Now in its 12th year, Artpark Fairy House Festival on July 9 welcomes visitors of all ages to marvel at fairy house creations by professional and community artists. Special musical guests Mucca Pazza will entertain with a rock ‘n’ roll marching band, street theater extravaganza. Highlights will include aerial and acrobatic feats – Battements de Cirque – by Montréal-based Anouk Vallée-Charest. And, of course, the whimsical and enchanting Artpark Fairies and roaming musicians will be outfitted by artist and designer Uta Bekaia of Tbilisi, Georgia.
Exploration of the interactive and physical theater arts continues with the hip-hop-meets-modern-dance-meets-cirque-nuovo company from France, Art Move Concept. Their show “Anopas” comes to Artpark’s Mainstage July 22-23. This summer also sees the return of Montreal-based Cirque Barcode and Acting for Climate, whose work focuses on lowering the environmental impact. They will perform outdoors in the Emerald Grove on July 30-31. Also, South Korean artist Juyung Lee and his group Galmae will transform a crowd of spectators into a problem-solving collective on Aug. 27-28 with a performance of “C’est pas là, c’est par là” (“It’s Not That Way, It’s This Way!”)
Artpark also continues its program of artistic residencies and development of new work. Jon Lehrer Dance Company will create a new choreography and film around Artpark’s 2021 major installation “Murmuration” by SO-IL. Additional artistic residencies invite Czech artist Kateřina Šedá working with independent curator Claire Schneider, president of C.S.1 Curatorial Projects, to create a new project exploring the relationships between people within the Village of Lewiston.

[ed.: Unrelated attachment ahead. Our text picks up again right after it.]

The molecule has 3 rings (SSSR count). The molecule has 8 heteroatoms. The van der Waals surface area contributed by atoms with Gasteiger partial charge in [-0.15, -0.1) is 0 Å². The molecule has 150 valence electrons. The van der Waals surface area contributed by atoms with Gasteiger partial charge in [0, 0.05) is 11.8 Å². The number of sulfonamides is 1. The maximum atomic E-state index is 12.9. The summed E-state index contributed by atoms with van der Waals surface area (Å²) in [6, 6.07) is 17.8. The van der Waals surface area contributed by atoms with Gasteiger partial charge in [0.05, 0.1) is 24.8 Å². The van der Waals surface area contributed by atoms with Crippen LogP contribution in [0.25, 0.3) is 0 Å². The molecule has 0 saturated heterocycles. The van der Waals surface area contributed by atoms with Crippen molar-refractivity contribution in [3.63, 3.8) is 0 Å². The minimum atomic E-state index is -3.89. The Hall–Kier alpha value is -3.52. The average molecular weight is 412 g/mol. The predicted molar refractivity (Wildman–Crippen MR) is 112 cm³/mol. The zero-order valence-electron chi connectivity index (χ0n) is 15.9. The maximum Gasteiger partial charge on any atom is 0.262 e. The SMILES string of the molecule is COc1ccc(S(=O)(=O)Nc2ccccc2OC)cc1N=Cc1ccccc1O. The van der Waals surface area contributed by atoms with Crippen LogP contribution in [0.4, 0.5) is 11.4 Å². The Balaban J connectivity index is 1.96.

Artpark’s collaboration with Buffalo’s Torn Space Theater will continue on a new production entitled “CrossWalk” on June 17.
Artpark & Company announced “Opera in Concert at Artpark: Up Close and Personal” in the Mainstage Theater at 7:30 p.m. Saturday, July 30. The performance will feature the Buffalo Philharmonic Orchestra conducted by Gil Rose along with vocalists Danielle Talamantes (soprano), Janna Baty (mezzo soprano), Dominick Chenes (tenor) and Michael Chioldi (baritone).
This summer, Artpark will launch a new adult education initiative: The Artpark Devised Performance Institute (ADPI) that “brings together cutting-edge international companies who push the boundaries of physical performance with participants interested in an intensive study of creating physically.”
Returning to the theme of history, nature and artistic experiences, Artpark’s new-and-improved free Sonic Trails audio app by Holladay Brothers and SoZo Creative is “an immersive and empowering way to experience the dynamic traditions of Artpark's historic location daily from dawn until dusk.”
As always, Artpark continues its now expanded community and family programming with its now expanded “Free Family Saturdays” in July and August, visual arts camp for three one-week sessions in July, and Artpark Bridges program empowering underserved people of varied abilities. See details at artpark.net.